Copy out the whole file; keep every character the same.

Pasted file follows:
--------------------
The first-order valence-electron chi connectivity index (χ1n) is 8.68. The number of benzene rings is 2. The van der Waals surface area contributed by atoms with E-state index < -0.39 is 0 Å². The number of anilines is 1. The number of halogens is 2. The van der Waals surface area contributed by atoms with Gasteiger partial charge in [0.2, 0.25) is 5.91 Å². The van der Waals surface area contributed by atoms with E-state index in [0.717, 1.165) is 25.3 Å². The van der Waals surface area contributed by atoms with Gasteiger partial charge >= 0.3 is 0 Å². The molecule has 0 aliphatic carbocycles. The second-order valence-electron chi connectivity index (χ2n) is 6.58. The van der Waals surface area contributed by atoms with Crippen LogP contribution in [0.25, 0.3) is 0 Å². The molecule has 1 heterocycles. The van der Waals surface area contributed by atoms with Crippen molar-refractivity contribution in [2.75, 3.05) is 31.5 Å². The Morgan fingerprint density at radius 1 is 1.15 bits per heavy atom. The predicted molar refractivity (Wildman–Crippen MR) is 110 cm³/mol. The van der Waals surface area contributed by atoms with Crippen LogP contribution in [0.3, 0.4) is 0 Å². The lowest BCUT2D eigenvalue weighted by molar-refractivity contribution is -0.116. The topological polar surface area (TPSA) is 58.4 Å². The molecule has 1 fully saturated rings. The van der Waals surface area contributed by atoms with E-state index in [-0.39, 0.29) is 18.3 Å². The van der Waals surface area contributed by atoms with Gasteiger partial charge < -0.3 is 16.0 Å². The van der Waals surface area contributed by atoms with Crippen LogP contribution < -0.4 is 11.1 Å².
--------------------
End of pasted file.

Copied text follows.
The first-order valence-electron chi connectivity index (χ1n) is 8.68. The number of benzene rings is 2. The van der Waals surface area contributed by atoms with E-state index < -0.39 is 0 Å². The number of anilines is 1. The number of halogens is 2. The van der Waals surface area contributed by atoms with Gasteiger partial charge in [0.2, 0.25) is 5.91 Å². The van der Waals surface area contributed by atoms with E-state index in [0.717, 1.165) is 25.3 Å². The van der Waals surface area contributed by atoms with Gasteiger partial charge >= 0.3 is 0 Å². The molecule has 0 aliphatic carbocycles. The second-order valence-electron chi connectivity index (χ2n) is 6.58. The van der Waals surface area contributed by atoms with Crippen LogP contribution in [0.25, 0.3) is 0 Å². The molecule has 1 heterocycles. The van der Waals surface area contributed by atoms with Crippen molar-refractivity contribution in [2.75, 3.05) is 31.5 Å². The Morgan fingerprint density at radius 1 is 1.15 bits per heavy atom. The predicted molar refractivity (Wildman–Crippen MR) is 110 cm³/mol. The van der Waals surface area contributed by atoms with Crippen LogP contribution in [0.3, 0.4) is 0 Å². The lowest BCUT2D eigenvalue weighted by molar-refractivity contribution is -0.116. The topological polar surface area (TPSA) is 58.4 Å². The molecule has 1 fully saturated rings. The van der Waals surface area contributed by atoms with E-state index in [-0.39, 0.29) is 18.3 Å². The van der Waals surface area contributed by atoms with Gasteiger partial charge < -0.3 is 16.0 Å². The van der Waals surface area contributed by atoms with Crippen LogP contribution < -0.4 is 11.1 Å².